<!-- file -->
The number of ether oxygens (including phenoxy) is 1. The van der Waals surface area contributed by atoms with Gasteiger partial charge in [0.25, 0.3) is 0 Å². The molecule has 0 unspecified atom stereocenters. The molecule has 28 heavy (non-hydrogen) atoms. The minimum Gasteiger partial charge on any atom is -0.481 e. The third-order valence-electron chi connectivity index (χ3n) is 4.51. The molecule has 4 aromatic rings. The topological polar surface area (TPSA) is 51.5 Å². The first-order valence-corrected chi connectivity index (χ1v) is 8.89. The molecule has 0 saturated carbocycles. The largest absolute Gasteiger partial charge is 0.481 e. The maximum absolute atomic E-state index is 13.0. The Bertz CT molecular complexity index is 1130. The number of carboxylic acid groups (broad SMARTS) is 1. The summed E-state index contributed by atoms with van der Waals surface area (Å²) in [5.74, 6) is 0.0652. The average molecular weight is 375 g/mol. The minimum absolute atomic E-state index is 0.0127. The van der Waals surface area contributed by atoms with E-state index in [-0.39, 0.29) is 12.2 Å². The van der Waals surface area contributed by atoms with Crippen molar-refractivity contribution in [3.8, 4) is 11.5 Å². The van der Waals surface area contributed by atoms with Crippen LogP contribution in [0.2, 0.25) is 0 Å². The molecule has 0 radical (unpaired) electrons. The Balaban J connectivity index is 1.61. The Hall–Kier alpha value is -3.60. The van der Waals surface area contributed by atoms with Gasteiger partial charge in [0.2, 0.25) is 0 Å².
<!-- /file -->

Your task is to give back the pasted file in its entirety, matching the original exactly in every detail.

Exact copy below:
The number of ether oxygens (including phenoxy) is 1. The van der Waals surface area contributed by atoms with Gasteiger partial charge in [0.25, 0.3) is 0 Å². The molecule has 0 unspecified atom stereocenters. The molecule has 28 heavy (non-hydrogen) atoms. The minimum Gasteiger partial charge on any atom is -0.481 e. The third-order valence-electron chi connectivity index (χ3n) is 4.51. The molecule has 4 aromatic rings. The topological polar surface area (TPSA) is 51.5 Å². The first-order valence-corrected chi connectivity index (χ1v) is 8.89. The molecule has 0 saturated carbocycles. The largest absolute Gasteiger partial charge is 0.481 e. The maximum absolute atomic E-state index is 13.0. The Bertz CT molecular complexity index is 1130. The number of carboxylic acid groups (broad SMARTS) is 1. The summed E-state index contributed by atoms with van der Waals surface area (Å²) in [5.74, 6) is 0.0652. The average molecular weight is 375 g/mol. The minimum absolute atomic E-state index is 0.0127. The van der Waals surface area contributed by atoms with E-state index in [-0.39, 0.29) is 12.2 Å². The van der Waals surface area contributed by atoms with Crippen molar-refractivity contribution in [3.8, 4) is 11.5 Å². The van der Waals surface area contributed by atoms with Crippen LogP contribution in [0.2, 0.25) is 0 Å². The molecule has 0 radical (unpaired) electrons. The Balaban J connectivity index is 1.61. The Hall–Kier alpha value is -3.60. The van der Waals surface area contributed by atoms with Gasteiger partial charge in [0.2, 0.25) is 0 Å².